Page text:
Students speak out through art

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By: Helen Grafton

In order to educate the community on issues of social injustice like oppression and prejudice, the Council of Diverse Student Organizations (CDSO) created the event “What’s Your Ferguson” to give students the opportunity to express their experiences and emotions through their art.

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Symone Garvett/ The Towerlight

“Art is a universal language that we all understand. Discussing issues of oppression and discrimination is not a light thing and we wanted to find a way to package it so that students who aren’t as passionate about social justice can finally be exposed to it,” Council of Diverse Student Organizations Co-Chair Bilphena Yahwon said.

On Tuesday, Nov. 19, students filled into a room in the University Union to witness a showcase of students performing monologues, songs, dances and speaking out against their own personal oppression.

The showcase opened with a video from Ferguson, Missouri showing some of the disruption that has taken place following the death of Michael Brown. The short clip showed riots in the streets and tear gas being sprayed on men, women and children.

However, the event was not solely inspired by the events at Ferguson. The idea was to showcase all the types of injustices and prejudices that students in and around the Towson community face on a daily basis. The event took place before the decision by the grand jury in Ferguson not to indict Darren Wilson, the police officer who shot Brown.

“This event was inspired by the injustices faced by women, faced by members of the LGBTQIA community, faced by Muslims, faced by black boys and black girls, faced by immigrants. The name Ferguson was attached to this event only because we wanted to relate it back to what is currently happening,” Yahwon said.

This video was followed by performances from Towson students, some told their stories though monologues and slam poems, while others sang cultural songs. Between each of the student’s acts, short videos were shown displaying protests in Ferguson and clips of news anchors reporting on the death of unarmed African American men.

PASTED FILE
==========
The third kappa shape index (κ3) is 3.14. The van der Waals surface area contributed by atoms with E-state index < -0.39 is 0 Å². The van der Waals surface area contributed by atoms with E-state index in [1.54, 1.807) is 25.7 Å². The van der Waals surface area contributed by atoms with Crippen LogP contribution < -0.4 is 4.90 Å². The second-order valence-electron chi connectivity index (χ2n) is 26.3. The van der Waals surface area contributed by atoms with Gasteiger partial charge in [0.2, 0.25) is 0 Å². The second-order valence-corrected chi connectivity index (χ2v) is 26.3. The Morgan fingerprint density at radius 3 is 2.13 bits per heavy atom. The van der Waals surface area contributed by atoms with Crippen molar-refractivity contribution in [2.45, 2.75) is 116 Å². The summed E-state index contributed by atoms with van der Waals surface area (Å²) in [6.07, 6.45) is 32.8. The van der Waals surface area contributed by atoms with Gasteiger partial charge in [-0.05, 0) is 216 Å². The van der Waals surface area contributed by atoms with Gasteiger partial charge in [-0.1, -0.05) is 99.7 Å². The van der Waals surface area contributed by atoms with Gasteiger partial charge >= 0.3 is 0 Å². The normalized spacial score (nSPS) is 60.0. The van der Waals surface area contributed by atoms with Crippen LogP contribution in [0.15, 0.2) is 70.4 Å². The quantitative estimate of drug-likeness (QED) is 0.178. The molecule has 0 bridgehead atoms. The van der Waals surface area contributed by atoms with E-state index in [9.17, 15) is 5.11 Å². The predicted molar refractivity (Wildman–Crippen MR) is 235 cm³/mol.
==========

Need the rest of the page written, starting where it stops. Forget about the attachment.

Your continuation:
Junior Esther Park was just one of many to follow these clips. Park performed a monologue about overcoming society’s idea of beauty and standing up for who she is.

“I know that a lot of times Asians are perceived as people who are really quiet and just don’t really talk and I thought this was a good chance for me to share my story because outside of Towson, or any university, you really wouldn’t have the opportunity so I thought this would be a good chance,” Park said.

The showcase also featured guest speaker Tawanda Jones, whose brother Tyrone West was murdered by Baltimore City police officers in July of 2013. Since then, Jones has been an active member in the Baltimore community.

Symone Garvett/ The Towerlight
Symone Garvett/ The Towerlight

“We’re very active in the communities. We go to every town hall meeting that we hear about and we protest in various agencies,” Jones said.

Both Jones and the CDSO encourage students to take a stand and speak out against prejudice.

“[West’s death] is highly publicized because we made it highly publicized by letting everyone know what happened. We weren’t going to be swept under the rug,” Jones said. 

Yahwon also agreed that students should be educated on the events happening in the world. She hopes that students now have a better understanding of what it means to live in a world where people have to deal with this type of injustice.

“I think one of the biggest problems with what’s going on Ferguson is some people feel “well, this didn’t happen to me so it’s not my problem,” Yahwon said. If we’re able to understand the hurt and the pain felt by one another because of our “Fergusons” we will then feel more compelled to speak out against it.”

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